Adrienne is a certified dog trainer, former veterinary assistant, and author of the online dog training course "Brain Training for Dogs."
Why Is Your Dog Barking in the Morning?
Barking in the morning for the purpose of waking up the owners and eliciting them to start their day early is a form of nuisance barking. What increases this form of barking is obviously the act of getting up and attending to the dog by giving it food or attention. To better understand why a dog continues to bark in the morning despite not getting up and attending to the dog, it helps to understand all the mechanisms that come into play when a behavior is about to extinguish.
To better understand the process of extinction, which is the process of a behavior diminishing and eventually ending, we can compare a dog's behavior to a big fire. Giving in to behavior like barking in the morning is adding fuel to the fire. The behavior increases, becomes stronger, and is harder to extinguish. If the fuel is not added, the behavior will likely become smaller and easier to extinguish.
Because extinction undergoes some interesting processes, it is worth learning why the act of not getting up still causes your dog to bark or even causes it to increase in intensity and duration. This behavior can be explained as extinction bursts. What happens in an extinction burst is that behavior increases temporarily, enough to have dog owners believe that the act of not getting up is not working.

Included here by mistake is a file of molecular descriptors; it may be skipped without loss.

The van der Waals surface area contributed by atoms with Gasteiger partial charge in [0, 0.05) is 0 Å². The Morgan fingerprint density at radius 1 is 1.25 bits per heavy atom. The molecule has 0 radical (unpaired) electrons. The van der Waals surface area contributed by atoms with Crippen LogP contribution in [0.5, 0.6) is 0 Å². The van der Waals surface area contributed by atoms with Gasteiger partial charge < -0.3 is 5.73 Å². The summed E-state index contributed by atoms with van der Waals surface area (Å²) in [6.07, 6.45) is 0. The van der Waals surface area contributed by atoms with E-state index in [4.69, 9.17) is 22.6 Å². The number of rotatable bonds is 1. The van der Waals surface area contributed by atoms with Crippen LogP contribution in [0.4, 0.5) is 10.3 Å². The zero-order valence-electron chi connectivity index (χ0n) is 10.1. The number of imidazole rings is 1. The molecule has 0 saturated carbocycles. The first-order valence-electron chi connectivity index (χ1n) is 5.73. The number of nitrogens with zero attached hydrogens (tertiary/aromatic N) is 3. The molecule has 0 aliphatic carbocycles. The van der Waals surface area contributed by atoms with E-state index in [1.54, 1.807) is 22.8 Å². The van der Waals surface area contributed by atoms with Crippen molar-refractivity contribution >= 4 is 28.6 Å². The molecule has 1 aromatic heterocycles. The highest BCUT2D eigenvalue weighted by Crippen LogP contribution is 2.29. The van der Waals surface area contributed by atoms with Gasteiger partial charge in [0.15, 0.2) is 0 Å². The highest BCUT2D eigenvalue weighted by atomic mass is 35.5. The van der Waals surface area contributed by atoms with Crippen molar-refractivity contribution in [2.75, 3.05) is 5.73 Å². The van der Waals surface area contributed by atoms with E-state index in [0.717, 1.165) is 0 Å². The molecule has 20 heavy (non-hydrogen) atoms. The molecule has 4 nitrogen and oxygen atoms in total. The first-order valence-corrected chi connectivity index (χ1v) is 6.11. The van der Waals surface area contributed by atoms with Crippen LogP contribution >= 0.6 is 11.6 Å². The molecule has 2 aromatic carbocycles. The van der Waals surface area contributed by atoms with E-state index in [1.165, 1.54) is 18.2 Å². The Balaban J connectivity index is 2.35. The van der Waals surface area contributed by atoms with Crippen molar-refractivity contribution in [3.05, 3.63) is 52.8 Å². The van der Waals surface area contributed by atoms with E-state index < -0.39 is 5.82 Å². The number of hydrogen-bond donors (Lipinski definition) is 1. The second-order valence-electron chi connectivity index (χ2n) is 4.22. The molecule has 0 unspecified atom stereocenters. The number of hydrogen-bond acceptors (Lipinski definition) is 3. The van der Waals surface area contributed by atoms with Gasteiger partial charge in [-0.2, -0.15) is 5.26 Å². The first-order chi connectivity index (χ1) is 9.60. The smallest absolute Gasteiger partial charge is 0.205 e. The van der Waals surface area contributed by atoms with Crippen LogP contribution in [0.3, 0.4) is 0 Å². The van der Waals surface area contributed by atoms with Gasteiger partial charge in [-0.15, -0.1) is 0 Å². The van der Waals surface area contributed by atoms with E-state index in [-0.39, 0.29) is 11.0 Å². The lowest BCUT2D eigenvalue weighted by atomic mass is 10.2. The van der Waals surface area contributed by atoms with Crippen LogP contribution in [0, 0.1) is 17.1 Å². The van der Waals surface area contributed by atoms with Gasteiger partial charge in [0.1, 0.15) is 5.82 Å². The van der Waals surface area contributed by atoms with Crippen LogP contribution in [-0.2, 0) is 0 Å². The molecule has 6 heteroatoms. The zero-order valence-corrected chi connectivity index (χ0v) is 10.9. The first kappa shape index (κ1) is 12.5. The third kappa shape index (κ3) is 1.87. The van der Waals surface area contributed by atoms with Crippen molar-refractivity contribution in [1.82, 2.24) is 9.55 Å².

Let's take a look at what happens in the dog's mind during an extinction burst. The behavior of barking in the morning had to start somewhere. Very likely, upon barking in the morning, you or somebody in your family got up and fed the dog. Since the barking worked in getting what they wanted, they likely continued to do so, and you likely continued getting up and feeding them.
Then one day, you decided not to get up and ignore the barking, thinking this would nip the behavior in the bud. It did not work; your dog likely barked even more than before. Why is this? It is because of the process of extinction burst. Basically, your dog is thinking, ''My owners this morning are not getting up as usual. I need to increase my barking in intensity and duration, so they get up since just barking a little is not working." They now bark more until you or somebody else in your family finally got tired of hearing them and finally got up.
This only aggravated the behavior. Extinction bursts take place when an owner tries to stop a behavior by not giving in and the dog increases the behavior to obtain whatever it wants. As much as an extinction burst sounds like an annoying problem, in reality, it is a sign that not giving in is working. Giving in when an extinction burst takes place will only add more fuel to the fire.
Terry Ryan, a respected trainer and president of Legacy Canine Behavior & Training Inc., explains in her book The Toolbox for Building A Great Family Dog that "Once you recognize what the rewards are (in your case, getting up and feeding them) and take them away, the behavior will likely increase immediately. This is known as an extinction burst. In plain words, Gus will get worse before he gets better. It might be frustrating, but take it as a good sign. It's working! You've got his number! Stay the course and the behavior will drop off over time.''